In my previous post on The leaving of Ubuntu, I described the issues I’d had trying to upgrade my old laptop, I continued to whine about Unity and Gnome 3, and talked about how I upgraded to Mint 12, and while this seemed to get me over the problem with the broadcom wireless, I was getting lots of fails on translation packages on updates, and some of the software I used was no longer available, even when I tried to re-install it.
Now I am writing from my three/four-year-old Advent 1st generation MSI-wind clone, to explain what happened after the previous post, when I decided to try a fresh install of Mint 12, anb because there is something I want to add that relates to the experience of upgrading the Netbook to Ubuntu 11.10.
I re-installed Mint on the aging Compaq laptop, and all worked fine, including the ethernet. The wireless was fairly trivial, as I said, just selecting the bcm-install package in synaptic, and installing the associated packages, typing in the correct parameters for the network, and up and running. Speed was impressive, TBH, seemed better than before. Only problem was the update software still threw up fail/ignore for the translation packages. So, I figure that this has something to do with the repositories rather than me.
Which brings me on to the netbook. I was intrigued to see how it would be for the netbook, upgrading to Ubuntu 11.10. It took an eternity. And in the end, I had a frustratingly difficult machine to administer – the ‘classic’ option was gone. I had this fiddly bloody Unity to deal with, or LXDE, which bluntly, I’m not that keen on any more – mainly because it takes me ages to find anything I normally have in a menu under either administration or preferences. And often they aren’t there, and I have to go hunting for the command-line commands to invoke them. Unity is just as bad. The most significant thing that was missing from Unity in any place obvious was Network Manager. This usually sits on my top panel, and loads and logs in to the network automatically. Back in the good old days. On LXDE, at least it was on the bottom panel, and behaved like it used to. But now, in Unity, I had to hunt the damn thing down, and invoke it, just to sign on.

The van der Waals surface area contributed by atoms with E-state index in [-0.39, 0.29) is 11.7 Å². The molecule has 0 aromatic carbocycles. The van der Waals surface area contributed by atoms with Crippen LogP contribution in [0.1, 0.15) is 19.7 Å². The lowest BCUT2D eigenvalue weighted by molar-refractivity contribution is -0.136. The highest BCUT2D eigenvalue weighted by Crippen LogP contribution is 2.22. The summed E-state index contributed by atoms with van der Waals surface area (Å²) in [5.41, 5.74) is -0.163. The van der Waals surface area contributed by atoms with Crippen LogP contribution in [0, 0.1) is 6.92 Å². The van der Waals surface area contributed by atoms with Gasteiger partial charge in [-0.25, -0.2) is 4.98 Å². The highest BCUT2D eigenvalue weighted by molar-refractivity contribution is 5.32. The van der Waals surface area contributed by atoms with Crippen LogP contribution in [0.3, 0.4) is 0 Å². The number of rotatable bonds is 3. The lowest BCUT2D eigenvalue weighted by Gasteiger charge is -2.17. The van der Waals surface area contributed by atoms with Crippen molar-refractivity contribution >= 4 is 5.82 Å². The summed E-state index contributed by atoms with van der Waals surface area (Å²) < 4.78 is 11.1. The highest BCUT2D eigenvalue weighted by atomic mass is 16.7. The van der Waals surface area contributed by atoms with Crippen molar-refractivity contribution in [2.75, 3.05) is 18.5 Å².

I searched around the net, and found a suggestion of un-installing and installing again. I tried a re-install in Synaptic, but it still did the same when I rebooted, it just wasn’t in the panel. Then I came across a rather interesting approach to what do about Unity. I forget where I found it, but it is a rather graceful solution:
sudo apt-get install gnome-panel
With that small command, most of my problems with Unity were gone. I could reboot, and once more select Classic, and back into a fairly usable gnome environment again. I have lost the menu that was so useful before for administration/preferences, but at least I could get at the stuff I needed in a way I was used to. And, I could drag applications from the menu and pin them to the top panel again, so I don’t have to go through the menus for the most used applications. The network-manager applet was on the top right of the panel where it has always been, and I can do my alt-tabbing, have 4 desktop sessions if I want, and everything is pretty well back to normal.